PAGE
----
Dying Without a Will Could Devastate Your Family

Dying without a will removes a person's rights to decide how assets are distributed.  Whether the estate is minimal or substantial, everyone wants to ensure that their wishes are carried out when it comes to claiming possessions, disbursing assets or outlining custody of minor children. In the event of someone dying without a will, that person is said to have died "intestate," or without legal direction on what should happen to their property.

When there is no will to direct how the deceased person wants to divide their assets, it is left to the courts to decide for them. While the court will always try to be fair, it may or may not take in special considerations that the deceased may have wanted. For example, most state courts will rule that if a married man without children dies, his estate should be divided between his wife and his parents, even if he always intended to leave everything to his wife.

There are generalities that most state courts follow when disbursing property if someone dies without a will. If the deceased was married with no children, all communal property is immediately transferred to the spouse. Any separate assets would split between the spouse and the deceased's parents. If there are children from the marriage, the property would be divided between the spouse and the children. If someone dies without a spouse, children, parents, brothers or sisters, nieces or nephews, grandparents, uncles and aunts or relatives of a deceased spouse, then the property would be turned over to the state.

Without a will, the court will designate the guardianship of any minor children. Rather than having minor children cared for by whoever the deceased preferred, the courts or the Department of Social Services may make recommendations or decisions about who the children's legal guardians will be.

Dying without a will also subjects an estate to costs and charges made from the administrator of the estate in disbursing the assets, the court fees, any attorney fees and costs of any errors. Often, some of the assets must be sold or liquidated to pay for these costs, reducing what is disbursed to family members.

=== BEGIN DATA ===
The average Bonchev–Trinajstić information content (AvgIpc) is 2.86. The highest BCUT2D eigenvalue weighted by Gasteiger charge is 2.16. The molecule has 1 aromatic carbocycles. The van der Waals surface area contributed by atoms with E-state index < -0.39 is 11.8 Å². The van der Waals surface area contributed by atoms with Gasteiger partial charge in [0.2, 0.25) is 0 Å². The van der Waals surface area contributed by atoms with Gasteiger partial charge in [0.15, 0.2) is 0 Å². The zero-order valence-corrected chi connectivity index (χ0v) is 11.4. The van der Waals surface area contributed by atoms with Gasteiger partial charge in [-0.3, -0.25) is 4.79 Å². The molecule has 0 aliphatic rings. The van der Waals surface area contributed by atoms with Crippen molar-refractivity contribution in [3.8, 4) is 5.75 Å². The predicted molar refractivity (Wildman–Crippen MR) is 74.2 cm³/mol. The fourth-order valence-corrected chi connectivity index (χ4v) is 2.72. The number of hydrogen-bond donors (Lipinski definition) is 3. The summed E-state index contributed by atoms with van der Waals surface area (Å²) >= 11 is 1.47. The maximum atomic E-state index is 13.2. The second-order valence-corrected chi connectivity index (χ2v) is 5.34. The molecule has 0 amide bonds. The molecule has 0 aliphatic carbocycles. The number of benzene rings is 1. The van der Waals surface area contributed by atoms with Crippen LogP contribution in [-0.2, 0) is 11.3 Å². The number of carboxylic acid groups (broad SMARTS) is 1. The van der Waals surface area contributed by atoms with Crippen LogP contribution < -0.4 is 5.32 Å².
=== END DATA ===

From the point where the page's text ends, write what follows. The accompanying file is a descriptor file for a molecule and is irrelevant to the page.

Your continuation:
Related Life123 Articles

A will or testament is a document in which a person (the testator) assigns personal property rights to others following the testator's death. Learn how to write a will that is legally binding.

When looking for a living will template, understand that will language isn't the same in every state, so be sure you're using the correct language, and be as specific as possible about the treatments you are willing to accept.

Frequently Asked Questions on Ask.com
More Related Life123 Articles

Researching how to write a last will and testament isn't a topic that most people want to think about, but drafting a will is a necessary part of responsible adulthood. If you've got a family to provide for or children to care for, it's especially vital that you draft a will in the event of an untimely death.

The purpose of a living will and its importance should not be underestimated. Learn how to write a living will and choose someone as a health care proxy.

Under gift tax law, you're entitled to present a gift valued at up to $12,000 to any number of individuals per calendar year without paying gift taxes. Both you and your spouse are eligible for the exclusion, so using both exclusions, you and your spouse can give up to $24,000 to an individual per calendar year without incurring any additional gift taxes.

© 2014 Life123, Inc. All rights reserved. An IAC Company